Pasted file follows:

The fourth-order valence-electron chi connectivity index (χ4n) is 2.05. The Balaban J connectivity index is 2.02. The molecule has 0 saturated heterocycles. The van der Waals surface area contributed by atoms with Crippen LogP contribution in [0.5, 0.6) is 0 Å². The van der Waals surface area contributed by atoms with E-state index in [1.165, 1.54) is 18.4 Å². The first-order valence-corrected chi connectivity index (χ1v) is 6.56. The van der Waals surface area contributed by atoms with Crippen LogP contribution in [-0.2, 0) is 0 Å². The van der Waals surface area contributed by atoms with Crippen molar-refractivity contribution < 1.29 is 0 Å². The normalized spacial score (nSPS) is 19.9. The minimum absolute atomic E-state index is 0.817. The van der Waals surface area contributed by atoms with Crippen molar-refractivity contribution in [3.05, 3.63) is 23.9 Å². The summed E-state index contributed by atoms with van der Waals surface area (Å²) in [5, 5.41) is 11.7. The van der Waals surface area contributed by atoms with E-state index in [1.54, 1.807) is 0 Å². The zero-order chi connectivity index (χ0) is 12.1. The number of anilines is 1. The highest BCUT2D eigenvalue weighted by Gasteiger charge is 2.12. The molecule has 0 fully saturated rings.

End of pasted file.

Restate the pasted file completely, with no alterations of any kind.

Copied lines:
The fourth-order valence-electron chi connectivity index (χ4n) is 2.05. The Balaban J connectivity index is 2.02. The molecule has 0 saturated heterocycles. The van der Waals surface area contributed by atoms with Crippen LogP contribution in [0.5, 0.6) is 0 Å². The van der Waals surface area contributed by atoms with E-state index in [1.165, 1.54) is 18.4 Å². The first-order valence-corrected chi connectivity index (χ1v) is 6.56. The van der Waals surface area contributed by atoms with Crippen LogP contribution in [-0.2, 0) is 0 Å². The van der Waals surface area contributed by atoms with Crippen molar-refractivity contribution < 1.29 is 0 Å². The normalized spacial score (nSPS) is 19.9. The minimum absolute atomic E-state index is 0.817. The van der Waals surface area contributed by atoms with Crippen molar-refractivity contribution in [3.05, 3.63) is 23.9 Å². The summed E-state index contributed by atoms with van der Waals surface area (Å²) in [5, 5.41) is 11.7. The van der Waals surface area contributed by atoms with E-state index in [1.54, 1.807) is 0 Å². The zero-order chi connectivity index (χ0) is 12.1. The number of anilines is 1. The highest BCUT2D eigenvalue weighted by Gasteiger charge is 2.12. The molecule has 0 fully saturated rings.